Sunday, December 30, 2007

Blogging standing up in the Madison Apple store at West Towne Mall while getting tires at Sears

Port in the Storm
I was out at West Towne Mall Saturday getting new tires put on my 216,000-mile Toyota commutermobile (I bought a set three years ago, thinking they were the last tires I would buy for this car, but it just keeps on keeping on). So where was I going to kill a couple hours?

I headed for the new Apple store. It's an oasis of serenity in the hard-sell commercialism of the mall. Good lighting, clean design, cool products displayed without clutter on maple veneer tables, and a helpful, no-pressure sales staff that's not paid on commission. Of course, you're being sold -- but it's marketing that doesn't hit you over the head. If Steve Jobs wants to build these sleek temples where we can go to worship his products in a non-threatening environment, that's fine with me. Besides, I had some questions to ask about setting up my Apple wireless router with the new 24" iMac. And I wanted to check my email. Which I did on a MacBook Pro.

That done, I still had time to kill. I decided to go ahead and write the blog post I had been meaning to write about Kites on Ice. I went to my Flickr account, made the photo stored there public, and imported it into Blogger. Then I wrote this post about the winter kite festival on Lake Monona that I used to enjoy so much, and about how I wish it could be brought back, about how Madison needs a winter festival on the lakes to make our long winter more endurable, and how a kite festival would make a great focal point for the event. Before I knew it, I was done.

A couple times sales people came over and asked if they could help me, but there was never any pressure and when I explained that I was doing some blogging while getting my tires changed at Sears, they were nothing but encouraging. Nobody seemed to care that I was tying up a computer -- there were plenty more to go around. A blog post is nothing. In New York, one woman wrote a book in the Apple store.
Unable to afford a computer, Ms. Jade, 25, began cadging time on a laptop at the Apple store in the SoHo section of Manhattan. Ms. Jade spent hours at a stretch standing in a discreet corner of the store, typing. Within a few months, she had written nearly 300 pages.

Not only did store employees not mind, but at closing time they often made certain to shut Ms. Jade’s computer down last, to give her a little extra time. A few months later, the store invited her to give an in-store reading from her manuscript.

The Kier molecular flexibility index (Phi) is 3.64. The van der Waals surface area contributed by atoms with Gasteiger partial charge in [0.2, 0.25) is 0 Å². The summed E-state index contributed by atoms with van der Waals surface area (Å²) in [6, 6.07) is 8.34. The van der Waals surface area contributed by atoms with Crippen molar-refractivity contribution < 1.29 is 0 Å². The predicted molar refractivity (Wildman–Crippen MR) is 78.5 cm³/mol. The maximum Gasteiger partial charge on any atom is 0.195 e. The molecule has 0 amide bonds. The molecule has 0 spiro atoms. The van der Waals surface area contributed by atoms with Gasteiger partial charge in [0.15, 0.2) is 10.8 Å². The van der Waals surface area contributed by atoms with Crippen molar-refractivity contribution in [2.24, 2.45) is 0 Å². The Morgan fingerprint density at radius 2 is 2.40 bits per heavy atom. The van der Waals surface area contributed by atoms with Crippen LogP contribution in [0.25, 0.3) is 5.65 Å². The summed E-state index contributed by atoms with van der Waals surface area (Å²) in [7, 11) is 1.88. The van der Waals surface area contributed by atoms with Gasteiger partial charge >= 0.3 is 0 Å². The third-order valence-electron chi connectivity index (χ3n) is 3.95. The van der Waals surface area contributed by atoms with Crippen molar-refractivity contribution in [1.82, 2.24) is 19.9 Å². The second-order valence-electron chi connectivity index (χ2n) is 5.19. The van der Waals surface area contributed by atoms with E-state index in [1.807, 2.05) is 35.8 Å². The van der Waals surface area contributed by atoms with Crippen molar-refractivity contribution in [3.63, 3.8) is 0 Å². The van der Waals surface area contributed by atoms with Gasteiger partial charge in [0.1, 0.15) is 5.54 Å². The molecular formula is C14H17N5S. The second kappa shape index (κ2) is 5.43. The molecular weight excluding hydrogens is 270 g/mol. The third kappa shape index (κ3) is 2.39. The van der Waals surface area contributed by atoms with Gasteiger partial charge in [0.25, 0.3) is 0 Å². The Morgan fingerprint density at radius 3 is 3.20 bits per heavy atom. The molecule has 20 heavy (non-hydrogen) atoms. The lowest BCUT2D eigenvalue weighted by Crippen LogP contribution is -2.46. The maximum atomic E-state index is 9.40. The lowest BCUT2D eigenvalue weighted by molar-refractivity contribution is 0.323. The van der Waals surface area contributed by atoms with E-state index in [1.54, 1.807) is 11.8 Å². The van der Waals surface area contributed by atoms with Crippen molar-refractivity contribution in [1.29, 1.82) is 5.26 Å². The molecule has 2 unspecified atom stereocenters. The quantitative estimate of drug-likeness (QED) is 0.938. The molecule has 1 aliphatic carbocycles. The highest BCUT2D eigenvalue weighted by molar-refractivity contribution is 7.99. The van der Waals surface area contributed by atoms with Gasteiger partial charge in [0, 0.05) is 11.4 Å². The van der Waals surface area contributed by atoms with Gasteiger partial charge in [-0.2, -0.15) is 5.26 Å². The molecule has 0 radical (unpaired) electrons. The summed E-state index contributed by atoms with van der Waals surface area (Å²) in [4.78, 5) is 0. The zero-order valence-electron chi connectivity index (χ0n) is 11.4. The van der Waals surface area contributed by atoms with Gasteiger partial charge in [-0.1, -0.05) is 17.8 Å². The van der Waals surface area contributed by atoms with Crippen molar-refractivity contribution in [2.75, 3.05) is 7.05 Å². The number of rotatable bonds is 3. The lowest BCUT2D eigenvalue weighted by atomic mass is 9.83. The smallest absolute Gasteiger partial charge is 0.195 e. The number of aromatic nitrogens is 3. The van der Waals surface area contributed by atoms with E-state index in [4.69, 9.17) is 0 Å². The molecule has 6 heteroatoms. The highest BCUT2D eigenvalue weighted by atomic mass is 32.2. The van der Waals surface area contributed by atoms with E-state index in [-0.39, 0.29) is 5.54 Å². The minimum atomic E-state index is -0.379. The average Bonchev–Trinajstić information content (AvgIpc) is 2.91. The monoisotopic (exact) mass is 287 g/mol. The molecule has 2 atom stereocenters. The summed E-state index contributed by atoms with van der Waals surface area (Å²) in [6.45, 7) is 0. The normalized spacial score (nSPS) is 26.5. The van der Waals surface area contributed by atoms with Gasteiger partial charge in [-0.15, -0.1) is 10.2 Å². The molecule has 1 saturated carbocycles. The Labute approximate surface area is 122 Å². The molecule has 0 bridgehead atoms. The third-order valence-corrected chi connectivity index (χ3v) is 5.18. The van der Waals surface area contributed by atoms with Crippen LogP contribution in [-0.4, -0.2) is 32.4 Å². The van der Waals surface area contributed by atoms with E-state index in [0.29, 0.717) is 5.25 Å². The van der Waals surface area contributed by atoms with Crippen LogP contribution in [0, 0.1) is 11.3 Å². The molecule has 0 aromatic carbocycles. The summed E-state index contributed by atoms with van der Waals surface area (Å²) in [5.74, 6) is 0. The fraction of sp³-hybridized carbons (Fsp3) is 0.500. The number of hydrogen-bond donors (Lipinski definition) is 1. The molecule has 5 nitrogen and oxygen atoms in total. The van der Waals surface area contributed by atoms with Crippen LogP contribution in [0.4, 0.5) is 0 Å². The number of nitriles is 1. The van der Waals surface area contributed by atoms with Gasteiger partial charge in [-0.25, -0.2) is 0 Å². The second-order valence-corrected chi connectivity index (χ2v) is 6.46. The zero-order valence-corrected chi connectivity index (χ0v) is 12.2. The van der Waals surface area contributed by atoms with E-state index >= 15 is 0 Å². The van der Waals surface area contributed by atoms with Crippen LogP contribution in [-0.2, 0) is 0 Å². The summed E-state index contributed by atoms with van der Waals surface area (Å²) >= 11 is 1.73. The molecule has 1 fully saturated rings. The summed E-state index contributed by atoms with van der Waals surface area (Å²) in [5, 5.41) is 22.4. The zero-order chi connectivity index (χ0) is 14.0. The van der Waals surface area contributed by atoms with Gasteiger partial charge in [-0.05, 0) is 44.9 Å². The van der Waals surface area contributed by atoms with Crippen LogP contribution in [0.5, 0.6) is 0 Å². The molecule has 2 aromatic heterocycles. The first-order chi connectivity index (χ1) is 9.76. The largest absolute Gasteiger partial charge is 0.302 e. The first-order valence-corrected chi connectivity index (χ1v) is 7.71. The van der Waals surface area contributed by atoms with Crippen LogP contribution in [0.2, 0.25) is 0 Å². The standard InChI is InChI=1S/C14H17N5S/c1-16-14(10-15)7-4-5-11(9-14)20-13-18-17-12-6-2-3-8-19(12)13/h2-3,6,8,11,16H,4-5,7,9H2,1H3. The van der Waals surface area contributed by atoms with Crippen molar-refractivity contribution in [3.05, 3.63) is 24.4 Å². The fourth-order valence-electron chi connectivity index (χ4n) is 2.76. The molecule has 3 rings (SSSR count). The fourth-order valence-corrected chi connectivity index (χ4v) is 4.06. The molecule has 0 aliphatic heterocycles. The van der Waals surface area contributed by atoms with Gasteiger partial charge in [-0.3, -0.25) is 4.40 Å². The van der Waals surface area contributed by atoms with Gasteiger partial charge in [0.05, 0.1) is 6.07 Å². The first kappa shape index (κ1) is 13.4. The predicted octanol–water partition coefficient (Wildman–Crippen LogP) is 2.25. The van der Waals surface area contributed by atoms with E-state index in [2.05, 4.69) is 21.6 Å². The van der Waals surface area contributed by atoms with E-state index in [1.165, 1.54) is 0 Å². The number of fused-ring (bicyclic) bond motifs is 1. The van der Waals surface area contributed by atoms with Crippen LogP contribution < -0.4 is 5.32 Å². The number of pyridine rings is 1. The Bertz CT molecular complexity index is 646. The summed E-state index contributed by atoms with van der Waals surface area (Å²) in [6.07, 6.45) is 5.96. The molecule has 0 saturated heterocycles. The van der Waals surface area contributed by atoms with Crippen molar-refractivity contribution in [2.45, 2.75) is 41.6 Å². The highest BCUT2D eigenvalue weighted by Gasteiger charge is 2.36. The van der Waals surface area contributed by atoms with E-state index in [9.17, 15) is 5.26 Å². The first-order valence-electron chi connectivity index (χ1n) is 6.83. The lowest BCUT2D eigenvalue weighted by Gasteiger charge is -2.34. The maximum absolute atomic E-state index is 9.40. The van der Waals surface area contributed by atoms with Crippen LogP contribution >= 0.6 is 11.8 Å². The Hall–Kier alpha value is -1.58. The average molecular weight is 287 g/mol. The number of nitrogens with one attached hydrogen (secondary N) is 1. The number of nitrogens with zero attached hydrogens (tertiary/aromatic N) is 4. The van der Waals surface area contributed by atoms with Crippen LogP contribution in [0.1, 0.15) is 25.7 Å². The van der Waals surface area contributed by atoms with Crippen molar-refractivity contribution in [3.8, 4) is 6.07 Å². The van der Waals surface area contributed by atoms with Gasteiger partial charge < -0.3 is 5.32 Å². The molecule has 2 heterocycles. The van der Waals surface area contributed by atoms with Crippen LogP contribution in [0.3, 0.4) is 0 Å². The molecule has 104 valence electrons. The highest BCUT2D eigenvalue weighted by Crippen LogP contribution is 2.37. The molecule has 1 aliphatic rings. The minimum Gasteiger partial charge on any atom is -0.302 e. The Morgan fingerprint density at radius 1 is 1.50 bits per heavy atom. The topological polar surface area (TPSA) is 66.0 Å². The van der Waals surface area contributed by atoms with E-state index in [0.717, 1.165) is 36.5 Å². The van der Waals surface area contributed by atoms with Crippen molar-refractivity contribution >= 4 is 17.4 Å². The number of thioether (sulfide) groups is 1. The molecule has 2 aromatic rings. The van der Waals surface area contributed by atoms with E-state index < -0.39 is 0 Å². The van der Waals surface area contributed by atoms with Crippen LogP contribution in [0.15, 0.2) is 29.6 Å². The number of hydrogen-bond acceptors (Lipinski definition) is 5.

I'm sure I'll be back. There are always questions to ask, email to check -- and one day, when they get the damn thing right, an iPhone to buy.


Nonanon said...

Well, I'm not an Apple user, so I may not be the proper audience for this post. Just finished a book called "Punching In," by Alex Frankel, about his adventures working in retail/service jobs, including a final chapter on his job in the Apple Store. And I quote:
"At Apple, as elsewhere, sales commissions had been tossed out because they polluted the seller-buyer relationship. But each store and each salesperson had to hit certain targeted metrics, especially for the attachments...From the time I was hired, I was told that if I did not sell these extras, I would see my weekly hours diminish and would not work at ideal times..."

Hm. I'm glad you had a good experience, but that sounds like another way to make people work on commission...without actually PAYING them a commission. In all fairness: what they make hourly, I have no idea.

Dr Diablo said...

MadGuy, heed this well: In a retail store, you are never among friends. The "hospitable" staff at an Apple store may put you more at ease than predatory car salesmen, but they are siblings under the skin; they all want what's in your wallet.

By the way, I'm proud to announce that I spurned Sony projection TVs when I purchased my home theater system this Holiday season. They may be the standard of the industry, but I wanted to support your Sony boycott, so I went with a JVC instead. I did buy a Sony DVD player with upconversion, but I was the victim of a fast-talking electronics salesman who lulled me with small talk and chit-chat about his own A/Vtem. See? In any store, you're as vulnerable as a baby bunny hopping along the path through a dark forest. This guy caused me to violate principle, although the player is very nice, I must say.

Sikachu! said...

You know? I'm just a bit jealous of you that you're in the state. I heard a lot of stories like this about how nice the Apple Store is in the state. I just want to have that feeling in my country's mac store also.

In my country, Thailand actually, there're only Apple reseller stores here. I think they got the commission from the sell and that's why they aren't really friendly here. One day, I was in the store trying to check my email account for the new email and I couldn't do it because I couldn't stand the way they looked at me. They treated the machine just like 'display' one which you shouldn't touch it or do anything with it. So, I just leave the store and never walk back to play with the machine in the store again.

However, I went to Apple Store once while I were in Los Angeles. I didn't own a mac at that time though. As I could remember, I walked through the store, up to the second floor, then came down and playing with the Macbook Pro. I looked around and I just saw them smile at me. That's the difference ..